Wednesday, February 20, 2013

Who Owns the Air?

By Charlie Clarke

Here is a letter I wrote to Greg Mankiw in March of 2009.  Robert's comment on my last post about giving the poor gobs of free money reminded me of it.  The main idea is that redistributing revenue from the use of a public good is in some sense assigning property rights to that good.

Dear Greg,

    I admire your professional work and your blog, and as you have spoken out frequently on pigou taxes I would love to understand our differences on a subject.  I find that the Obama administration would like to follow something close to my ideal pigouvian tax scheme.  Given that the tax will be collected as cap-and-trade (rather than carbon tax), it appeals to my intuitive sense of fairness that the revenue from such a tax be distributed lump-sum to each citizen (total revenue / citizen = payment to each).  My reasoning is that everyone has an equal right to public goods like air (or the right to pollute air), if this were a more perfect world, I would be able to sell my air rights to the highest bidder as would everyone else.  It seems my system closely mimics that outcome with heavy polluters compensating light polluters.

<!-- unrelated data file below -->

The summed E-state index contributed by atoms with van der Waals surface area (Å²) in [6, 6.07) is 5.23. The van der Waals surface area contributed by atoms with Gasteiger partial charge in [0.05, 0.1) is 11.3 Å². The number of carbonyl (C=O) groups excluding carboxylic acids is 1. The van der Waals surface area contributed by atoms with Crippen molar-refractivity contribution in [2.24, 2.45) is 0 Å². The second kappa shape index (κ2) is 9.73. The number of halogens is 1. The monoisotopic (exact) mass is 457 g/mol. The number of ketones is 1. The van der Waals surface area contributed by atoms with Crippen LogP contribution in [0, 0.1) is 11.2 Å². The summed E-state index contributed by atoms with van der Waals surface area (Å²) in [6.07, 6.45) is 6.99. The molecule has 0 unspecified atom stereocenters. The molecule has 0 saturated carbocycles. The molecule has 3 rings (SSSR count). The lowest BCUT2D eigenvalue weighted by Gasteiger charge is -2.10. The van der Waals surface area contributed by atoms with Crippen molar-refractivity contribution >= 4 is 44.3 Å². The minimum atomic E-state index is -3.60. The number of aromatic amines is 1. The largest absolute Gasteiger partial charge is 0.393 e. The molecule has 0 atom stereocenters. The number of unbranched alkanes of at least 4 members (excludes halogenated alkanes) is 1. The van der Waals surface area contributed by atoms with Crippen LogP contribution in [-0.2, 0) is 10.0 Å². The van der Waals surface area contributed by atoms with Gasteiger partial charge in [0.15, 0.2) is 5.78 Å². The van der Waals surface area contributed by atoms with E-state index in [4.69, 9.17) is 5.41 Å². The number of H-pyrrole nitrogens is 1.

I understand that your position is that revenue from pigouvian taxation should be used to offset income taxes.  I understand that my plan creates more deadweight loss than your plan, but to me, your plan asserts that productive people should have more property rights to pollute air than less productive people.  So my question is, why should this be so?  How do you view the world differently than me that leads you to believe that your ideal is more correct than my ideal?

   I would like to close by saying I'm not sure that my intuition is correct.  In all my economics classes, I have received no training on how to think about distributional issues.  My goal is to open a real dialog, not because I think I have found some sort of trump card.  I read your paper about the optimal taxation of height, and it makes me think that you too might like to see economics open a dialog about philosophical issues of fairness.

 Charlie Clarke

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